He was a regular guy.
A 64-year old senior citizen living in a retirement village in a quiet suburban town.
He was pleasant to his neighbors, never caused trouble, had not even a single speeding ticket and always parked his car in its proper place.
Normal and nice.
He’s someone you’d wave to when you drove by; someone who’d wave back and smile as he watered his flowers.
Nothing strange about him, nothing conspicuous, nothing unusual.
A great neighbor.
The shop owner who sold him a gun said he was very nice. “The kind of guy who’d mow your lawn, go to church; nothing about him concerned me at all. And we keep an eye out for suspicious characters. You can’t be too careful.”
The gun store owner remembered him when he heard the news.
Stephen Paddock had gone to a hotel and rented a suite on the 32nd floor. He methodically hammered out two windows, positioned two tripods near them and late on a Sunday night took an automatic rifle and began shooting. Below him was a crowd of 22,000 people attending a country music festival.
Before his ten-minute reign of terror was over, Paddock had turned a fun-loving outdoor concert into a bloody killing field. Fifty-eight people died. More than 525 were injured. It was the worst massacre in modern American history.
Paddock took his own life before police broke into his sniper’s perch. Investigators found 19 guns, several of them long rifles, in his hotel suite. They later found another 23 at his modest, well-kept home.
“Normal” ? “Nice”?
The intense search to discover a motive was proving amazingly elusive. Not a hater, apparently, nor was he part of any dangerous or controversial groups. Not into politics. There were no ties to international terrorism.
“This makes no sense.”
That’s what everyone said.
In his statement of consolation to a shocked nation and the grieving families, the President said this quiet, unassuming retired accountant had committed “an act of pure evil.”
Evil. It’s a spiritual word.
It appears in the Bible 613 times. The word “evildoer” appears twice; “evildoers”, 12 times.
Read the scriptures and you’ll see evil. Resident in the heart of every man and every woman. The Bible doesn’t sugar-coat our humanity; it reveals it for what it truly is, the good, the bad and the ugly.
Here, in its holy pages, stands the story of humankind’s fallen condition.
Vegas is the latest violent tragedy. It’s hardly the last.
This gunman may have acted alone but he’s not alone.
Stephen Paddock’s motive? We may never know. The cause of his horror? We do know that.
Or do we?
“The heart is deceitful above all things,” writes the prophet, “and desperately wicked; who can know it?” (Jeremiah 17:9, KJV).
Stephen Paddock’s heart, perhaps, but surely not yours. Not mine.
We are also evildoers.
You and I have the exact same depraved nature as Stephen Paddock. The same tendency toward evil. The same capacity to hurt and destroy. This is a spiritual genetic strain that runs through the heart of every human being. Though you and I might never commit such a horrific act – and recoil in offense at the suggestion – we daily reflect the same bent toward sin.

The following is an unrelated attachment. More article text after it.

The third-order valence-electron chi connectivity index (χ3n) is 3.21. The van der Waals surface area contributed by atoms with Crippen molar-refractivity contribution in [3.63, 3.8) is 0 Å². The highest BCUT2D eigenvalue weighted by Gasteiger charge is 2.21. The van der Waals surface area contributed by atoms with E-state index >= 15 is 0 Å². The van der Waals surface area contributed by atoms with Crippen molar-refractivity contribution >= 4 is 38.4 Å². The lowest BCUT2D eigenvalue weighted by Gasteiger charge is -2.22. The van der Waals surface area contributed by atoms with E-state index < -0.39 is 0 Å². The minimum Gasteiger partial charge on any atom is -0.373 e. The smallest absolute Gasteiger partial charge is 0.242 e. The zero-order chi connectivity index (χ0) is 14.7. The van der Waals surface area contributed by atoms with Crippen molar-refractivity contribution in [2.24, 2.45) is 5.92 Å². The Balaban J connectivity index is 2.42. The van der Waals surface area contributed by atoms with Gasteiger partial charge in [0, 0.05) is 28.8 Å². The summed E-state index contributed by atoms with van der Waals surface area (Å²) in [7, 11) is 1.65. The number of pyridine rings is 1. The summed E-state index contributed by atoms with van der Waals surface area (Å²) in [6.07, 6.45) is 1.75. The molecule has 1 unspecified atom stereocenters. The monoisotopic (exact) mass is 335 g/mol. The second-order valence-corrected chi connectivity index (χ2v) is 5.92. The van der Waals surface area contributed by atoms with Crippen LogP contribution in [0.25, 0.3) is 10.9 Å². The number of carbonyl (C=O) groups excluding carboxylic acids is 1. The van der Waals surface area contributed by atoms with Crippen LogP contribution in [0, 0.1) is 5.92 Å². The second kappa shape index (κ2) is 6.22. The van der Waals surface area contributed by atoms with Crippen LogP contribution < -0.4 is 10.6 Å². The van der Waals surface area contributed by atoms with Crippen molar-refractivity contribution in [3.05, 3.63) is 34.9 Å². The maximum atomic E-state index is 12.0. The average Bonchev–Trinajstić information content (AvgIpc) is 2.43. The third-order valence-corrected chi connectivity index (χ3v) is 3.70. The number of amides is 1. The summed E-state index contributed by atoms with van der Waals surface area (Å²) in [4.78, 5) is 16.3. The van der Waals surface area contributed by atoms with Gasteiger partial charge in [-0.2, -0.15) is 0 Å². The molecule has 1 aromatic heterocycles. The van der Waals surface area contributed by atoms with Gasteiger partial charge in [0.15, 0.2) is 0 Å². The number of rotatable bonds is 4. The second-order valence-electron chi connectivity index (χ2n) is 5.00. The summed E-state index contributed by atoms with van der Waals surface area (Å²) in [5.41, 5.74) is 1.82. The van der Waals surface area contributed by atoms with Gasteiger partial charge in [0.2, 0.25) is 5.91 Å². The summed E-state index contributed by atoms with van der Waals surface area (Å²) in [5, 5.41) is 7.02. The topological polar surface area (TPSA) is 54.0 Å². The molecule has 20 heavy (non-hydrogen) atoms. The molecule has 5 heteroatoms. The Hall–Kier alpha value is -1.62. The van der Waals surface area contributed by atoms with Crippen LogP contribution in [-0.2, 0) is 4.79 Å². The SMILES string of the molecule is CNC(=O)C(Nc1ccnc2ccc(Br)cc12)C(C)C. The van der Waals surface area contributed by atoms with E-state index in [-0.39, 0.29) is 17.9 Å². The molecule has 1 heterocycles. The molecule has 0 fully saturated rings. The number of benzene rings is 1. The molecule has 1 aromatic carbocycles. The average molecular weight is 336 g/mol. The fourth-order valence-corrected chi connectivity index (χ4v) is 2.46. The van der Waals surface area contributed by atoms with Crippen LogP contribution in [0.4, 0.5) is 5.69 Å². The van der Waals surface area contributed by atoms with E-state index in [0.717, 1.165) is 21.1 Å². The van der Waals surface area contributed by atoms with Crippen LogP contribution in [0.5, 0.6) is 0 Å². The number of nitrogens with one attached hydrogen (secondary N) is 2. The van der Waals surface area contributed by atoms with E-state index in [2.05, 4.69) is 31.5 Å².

“There is none that doeth good; no not one” (Psalm 14:3, KJV).
“For all have sinned” (Romans 3:23,KJV).
There’s not one of us who hasn’t fallen short of God’s standard for right living.
No, we’ve not fallen like Stephen Paddock, but is this not a matter of degree rather than a question of universal, self-evident fact?
To many, such a monstrous deed makes no sense. It violates the optimistic confidence that man, once sufficiently educated, cultured and sophisticated; once liberated from the dark bondage of religious superstitions, will become perfect. He’ll live in a perfect and just society and will do no ill to his neighbor.
The government will help toward this utopia by spending money on programs and passing good laws. In time, we’ll arrive. If we just keep working at it.
It’s the liberal illusion.
Stephen Paddock shatters this illusion.
When we look no further than the 32nd floor, we are shocked at the senseless; we must find reasons outside ourselves to explain it. We can lose all hope in the face of what is ultimately the horrendously inexplicable.
We leave disappointed – and baffled. “Dumbfounded”, as Paddock’s brother admitted.
You and I must look above and beyond the 32nd floor if we are to have a right understanding and a glorious hope.
The tragedy in Las Vegas proved again that the worst of circumstances brings out the best in people. The selfless heroism of concert goers, the long lines to donate blood, the skilled efforts to save lives – these all remind us that God loves us so much because he made us – and made us in his divine image.
In God’s eyes, that’s our value. It’s why we’re worth saving. It’s him, not us.
God sent his Son to redeem us and someday he will place us on his new earth, where goodness, joy and peace shall last forever, unchanged and unchangeable.
Evil will be no more.
Without this eternal perspective, we are, said Paul the apostle, “more to be pitied than anyone in the world” (I Corinthians 15:19, NLT).
Let this certain hope of a once and future resurrection be a comforting confidence that lifts us forever above that 32nd floor.